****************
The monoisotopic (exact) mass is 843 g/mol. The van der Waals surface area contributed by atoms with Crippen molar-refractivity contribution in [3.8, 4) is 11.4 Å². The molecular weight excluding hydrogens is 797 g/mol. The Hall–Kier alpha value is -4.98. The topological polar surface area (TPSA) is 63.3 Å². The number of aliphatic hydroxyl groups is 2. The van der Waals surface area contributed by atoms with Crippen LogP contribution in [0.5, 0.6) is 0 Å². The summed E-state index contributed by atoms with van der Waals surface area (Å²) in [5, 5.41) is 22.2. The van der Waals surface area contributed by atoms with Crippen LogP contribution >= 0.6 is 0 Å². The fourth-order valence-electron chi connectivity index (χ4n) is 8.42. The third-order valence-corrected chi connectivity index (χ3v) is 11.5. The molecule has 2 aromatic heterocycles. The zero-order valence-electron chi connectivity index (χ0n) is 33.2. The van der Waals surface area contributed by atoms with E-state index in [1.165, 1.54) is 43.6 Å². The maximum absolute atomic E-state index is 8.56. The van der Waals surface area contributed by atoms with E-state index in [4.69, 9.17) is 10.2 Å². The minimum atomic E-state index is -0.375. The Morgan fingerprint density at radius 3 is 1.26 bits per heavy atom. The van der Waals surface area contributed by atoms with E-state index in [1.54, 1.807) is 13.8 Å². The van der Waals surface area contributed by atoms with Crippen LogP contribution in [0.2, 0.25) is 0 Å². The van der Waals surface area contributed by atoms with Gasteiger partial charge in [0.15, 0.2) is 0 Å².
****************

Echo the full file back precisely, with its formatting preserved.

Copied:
The monoisotopic (exact) mass is 843 g/mol. The van der Waals surface area contributed by atoms with Crippen molar-refractivity contribution in [3.8, 4) is 11.4 Å². The molecular weight excluding hydrogens is 797 g/mol. The Hall–Kier alpha value is -4.98. The topological polar surface area (TPSA) is 63.3 Å². The number of aliphatic hydroxyl groups is 2. The van der Waals surface area contributed by atoms with Crippen LogP contribution in [0.5, 0.6) is 0 Å². The summed E-state index contributed by atoms with van der Waals surface area (Å²) in [5, 5.41) is 22.2. The van der Waals surface area contributed by atoms with Crippen LogP contribution >= 0.6 is 0 Å². The fourth-order valence-electron chi connectivity index (χ4n) is 8.42. The third-order valence-corrected chi connectivity index (χ3v) is 11.5. The molecule has 2 aromatic heterocycles. The zero-order valence-electron chi connectivity index (χ0n) is 33.2. The van der Waals surface area contributed by atoms with E-state index in [1.165, 1.54) is 43.6 Å². The maximum absolute atomic E-state index is 8.56. The van der Waals surface area contributed by atoms with E-state index in [4.69, 9.17) is 10.2 Å². The minimum atomic E-state index is -0.375. The Morgan fingerprint density at radius 3 is 1.26 bits per heavy atom. The van der Waals surface area contributed by atoms with E-state index in [1.54, 1.807) is 13.8 Å². The van der Waals surface area contributed by atoms with Crippen LogP contribution in [0.2, 0.25) is 0 Å². The van der Waals surface area contributed by atoms with Gasteiger partial charge in [0.15, 0.2) is 0 Å².